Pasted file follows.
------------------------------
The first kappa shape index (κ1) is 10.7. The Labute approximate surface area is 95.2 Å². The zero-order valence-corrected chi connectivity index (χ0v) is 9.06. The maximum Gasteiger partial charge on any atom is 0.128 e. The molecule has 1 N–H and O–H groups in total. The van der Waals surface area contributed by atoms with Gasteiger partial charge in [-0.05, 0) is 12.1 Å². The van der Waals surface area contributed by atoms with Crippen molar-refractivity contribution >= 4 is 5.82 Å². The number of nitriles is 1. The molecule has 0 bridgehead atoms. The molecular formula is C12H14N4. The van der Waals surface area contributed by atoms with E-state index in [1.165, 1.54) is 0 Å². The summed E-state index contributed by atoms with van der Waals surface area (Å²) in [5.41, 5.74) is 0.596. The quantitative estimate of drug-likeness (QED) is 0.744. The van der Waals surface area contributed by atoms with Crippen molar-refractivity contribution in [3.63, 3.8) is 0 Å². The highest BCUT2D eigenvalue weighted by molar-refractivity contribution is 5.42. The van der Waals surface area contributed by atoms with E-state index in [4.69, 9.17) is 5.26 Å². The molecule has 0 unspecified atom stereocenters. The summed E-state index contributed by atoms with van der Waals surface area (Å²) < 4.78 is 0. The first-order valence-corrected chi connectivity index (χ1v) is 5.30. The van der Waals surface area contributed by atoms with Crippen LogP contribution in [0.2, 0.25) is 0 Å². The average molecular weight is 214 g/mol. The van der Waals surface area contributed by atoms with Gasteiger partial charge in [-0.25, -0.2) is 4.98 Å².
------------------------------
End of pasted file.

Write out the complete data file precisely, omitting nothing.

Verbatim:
The first kappa shape index (κ1) is 10.7. The Labute approximate surface area is 95.2 Å². The zero-order valence-corrected chi connectivity index (χ0v) is 9.06. The maximum Gasteiger partial charge on any atom is 0.128 e. The molecule has 1 N–H and O–H groups in total. The van der Waals surface area contributed by atoms with Gasteiger partial charge in [-0.05, 0) is 12.1 Å². The van der Waals surface area contributed by atoms with Crippen molar-refractivity contribution >= 4 is 5.82 Å². The number of nitriles is 1. The molecule has 0 bridgehead atoms. The molecular formula is C12H14N4. The van der Waals surface area contributed by atoms with E-state index in [1.165, 1.54) is 0 Å². The summed E-state index contributed by atoms with van der Waals surface area (Å²) in [5.41, 5.74) is 0.596. The quantitative estimate of drug-likeness (QED) is 0.744. The van der Waals surface area contributed by atoms with Crippen molar-refractivity contribution in [3.63, 3.8) is 0 Å². The highest BCUT2D eigenvalue weighted by molar-refractivity contribution is 5.42. The van der Waals surface area contributed by atoms with E-state index in [4.69, 9.17) is 5.26 Å². The molecule has 0 unspecified atom stereocenters. The summed E-state index contributed by atoms with van der Waals surface area (Å²) < 4.78 is 0. The first-order valence-corrected chi connectivity index (χ1v) is 5.30. The van der Waals surface area contributed by atoms with Crippen LogP contribution in [0.2, 0.25) is 0 Å². The average molecular weight is 214 g/mol. The van der Waals surface area contributed by atoms with Gasteiger partial charge in [-0.25, -0.2) is 4.98 Å².